JC: For me the first and foremost level of success is the quality and performance of the song which I feel was achieved on all three of my collaborations with Lorenzo, regardless of other gains.
    If we did our job right that's the most important thing that really matters to me. Obviously, it's great to get approval and even some financial reward if only to offset what it costs us to do this work but if not, we'd still do it as it's lifeblood to those that are passionate about their craft of which we both are.

LG: Well, there are two parts of the story. One is what I expect for the song, two what I think the song deserve.
    If you consider my three singles with Jeff, well, trying not to think that it's my songs, they would deserve much more in terms of popularity. But when it comes to expectations, I never have a lot. I know the music market is made by some big brain up there and I am born in the wrong historic time to hope something for myself. I don't close the doors to hope, but I wait on nothing from the world.

Q: Throughout your musical journey, have there been any artists or musicians who have had a significant influence on your work or inspired you in any way?

JC: So many, but at the drop of a hat my influences start with an unbroken line from Beethoven, Tchaikovsky, Mahler, Rachmaninov and Puccini, flamenco, fado and gypsy music, The Shadows, The Ventures, Duane Eddy, through to the Great American Songbook songwriters and on to the Brill Building songwriters, Bacharach and David, Goffin and King, Mann and Weill, plus Boudleaux Bryant/Orbison, Randy Newman, Jimmy Webb, Elvis, Little Richard, Buddy Holly, Larry Williams, Eddie Cochran, Holland Dozier Holland, and numerous Motown acts and writers plus lots of Northern Soul and into the '60s, with obviously Lennon/McCartney, Pete Townsend, Ray Davis, Brooker/Reid (Procol Harum), Henley/Frey, Becker/Fagin partnerships and on and on; sometimes great songs from artists that were just brilliant one-offs, but as you can see the list is endless. In one way or another all these great singers, writers and musicians inspired and informed my own education and progress in the art and craft of song writing and performance.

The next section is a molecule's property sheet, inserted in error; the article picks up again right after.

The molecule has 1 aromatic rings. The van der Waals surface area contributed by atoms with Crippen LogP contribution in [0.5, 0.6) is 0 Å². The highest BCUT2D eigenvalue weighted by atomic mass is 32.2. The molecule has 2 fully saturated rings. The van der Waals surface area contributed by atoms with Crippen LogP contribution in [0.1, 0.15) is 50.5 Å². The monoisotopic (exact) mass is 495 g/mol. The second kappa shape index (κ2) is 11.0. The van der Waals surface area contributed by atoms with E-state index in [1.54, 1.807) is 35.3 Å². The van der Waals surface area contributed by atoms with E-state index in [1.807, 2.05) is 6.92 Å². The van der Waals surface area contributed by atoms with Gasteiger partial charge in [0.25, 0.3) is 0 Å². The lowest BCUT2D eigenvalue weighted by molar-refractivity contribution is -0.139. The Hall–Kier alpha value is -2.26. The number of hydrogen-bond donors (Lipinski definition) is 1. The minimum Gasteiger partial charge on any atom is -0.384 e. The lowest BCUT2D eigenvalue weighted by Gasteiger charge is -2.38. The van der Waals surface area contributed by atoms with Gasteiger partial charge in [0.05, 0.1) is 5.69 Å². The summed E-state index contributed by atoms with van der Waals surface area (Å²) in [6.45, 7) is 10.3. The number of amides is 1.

LG: Well, yes. Many indeed. Above all, there is an Olympus in which Zeus is Jeff Christie … joking here, but not so much.
    Jeff was my inspiration since my childhood, maybe even before as my mom loved his music before I had any knowledge of myself. My musical influences, they are as wide as the ocean. My parents had a monstrous collection of vinyl of every genre, from Italian popular music to twelve-tone music. And everything in between.
    Art is like a smell, it sticks to you, therefore, in a certain way, I have the artistic smell of what I have experienced and penetrated me over the years. If I should mention names, in music, I would Say: Jeff Christie on top of the mountain, Elvis Presley, Donovan, Bob Dylan, Neil Diamond, Johnny Rivers, Brian Hyland, Bread, Queen, Edith Piaf, Southern Comfort, and all that bright, romantic, poppish British music from the 70s like Marmalade, Stamford Bridge, Kincade, John Carter. Also classics, like Tchaikovsky, Sibelius, Grieg, Smetana, Chopin, Glinka or Irish music, Kate Bush …
    But you know, it's not like art and composition have limits. So, when I write a song, I don't just refer to my musical taste, but also to my literary taste, therefore, that's where what you call "unique sound" comes from. From my readings, from my love for Andersen's fairy tales, Celtic traditions, Capote's adamantine prose and Proust's swirling introspections; the delightful brushstrokes of Dickens, the tragic odes of Keats, the poetic abstractionism of Virginia Woolf and always, the moor of Emily, the scent of wet earth, of the fog, of the rock … everything contributes to form an aesthetic sense that it then explodes into creation.

Q: What do you think is the most important skill for a songwriter or musician to have?